Russia allows Putin critic to fly to Germany for treatment

Russia allows Putin critic to fly to Germany for treatment
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In a reversal, Russia will allow Kremlin critic Alexei Navalny, who is in a coma from suspected poisoning, to be sent to Germany for medical treatment, a senior physician said Friday.

The move comes after doctors at a medical facility in the Siberian city of Omsk refused to sign off on transferring Navalny to a facility in Berlin, leading his supporters to believe the Kremlin was responsible for his condition, The Associated Press reported.

Navalny's spokesperson later announced that he had been put on a plane to Berlin and thanked his supporters. 

Navalny, 44, is a politician and corruption investigator who is known for his criticism of Russian President Vladimir PutinVladimir Vladimirovich PutinErdoğan says Turkey plans to buy another Russian defense system EU 'denounces' Russian malicious cyber activity aimed at member states Navalny knocks Apple, Google for removing voting app MORE.

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Physicians in Omsk initially said Navalny was too unstable to be moved to the German clinic, despite a plane with German specialists and equipment arriving in the city to aid him.

German doctors later examined him and determined he was fit to be transported, according to a spokesperson of the charity that organized Navalny's medevac flight.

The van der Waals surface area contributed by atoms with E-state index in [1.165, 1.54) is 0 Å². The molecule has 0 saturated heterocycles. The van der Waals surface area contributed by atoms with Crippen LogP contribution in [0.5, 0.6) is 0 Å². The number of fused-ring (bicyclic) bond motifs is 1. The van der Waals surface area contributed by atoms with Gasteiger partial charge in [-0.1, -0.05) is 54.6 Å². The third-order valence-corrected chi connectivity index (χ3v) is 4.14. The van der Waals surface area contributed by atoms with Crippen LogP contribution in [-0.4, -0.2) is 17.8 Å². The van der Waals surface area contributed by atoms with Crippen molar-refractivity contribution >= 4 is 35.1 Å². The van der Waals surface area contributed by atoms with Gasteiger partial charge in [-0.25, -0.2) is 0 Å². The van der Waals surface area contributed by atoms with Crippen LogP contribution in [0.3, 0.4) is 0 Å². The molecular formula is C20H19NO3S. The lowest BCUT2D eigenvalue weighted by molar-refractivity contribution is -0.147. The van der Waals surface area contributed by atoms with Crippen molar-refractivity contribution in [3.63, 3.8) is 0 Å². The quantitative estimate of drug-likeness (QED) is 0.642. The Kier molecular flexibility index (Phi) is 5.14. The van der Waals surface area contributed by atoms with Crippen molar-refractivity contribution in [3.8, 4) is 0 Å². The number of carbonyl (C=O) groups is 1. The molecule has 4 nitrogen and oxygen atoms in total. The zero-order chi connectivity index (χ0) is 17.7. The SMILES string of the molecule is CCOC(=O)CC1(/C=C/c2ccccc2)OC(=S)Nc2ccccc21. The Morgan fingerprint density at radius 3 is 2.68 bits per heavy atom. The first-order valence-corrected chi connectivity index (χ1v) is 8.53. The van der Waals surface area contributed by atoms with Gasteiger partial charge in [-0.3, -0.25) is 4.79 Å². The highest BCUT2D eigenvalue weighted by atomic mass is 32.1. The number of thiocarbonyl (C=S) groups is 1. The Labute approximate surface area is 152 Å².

A senior medical official in Omsk said the team did not think Navalny was poisoned.

Navalny's wife said she was not allowed to speak to German specialists and added they were brought into the facility through the back door.

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"I was forcibly kicked out in a rude manner," Yulia Navalnaya said. "This is an appalling situation. They are not letting us take Alexei. We believe that clearly something is being hidden from us."

Navalny began feeling ill Thursday after a flight to Moscow. 

He has been frequently detained by law enforcement and has been subject to harassment by pro-Kremlin groups. 

Last year, Navalny was rushed from prison, where he was serving a sentence after an administrative arrest, to a medical facility after fears that he had been poisoned.

Medical examiners determined he had an allergic reaction and discharged him to prison the following day.

The widow of Alexander Litvinenko, a former Russian agent who was killed in London by radioactive poisoning in 2006, told the AP she understands Navalny's family wanting to send him to Germany for treatment.

Updated 10:39 p.m.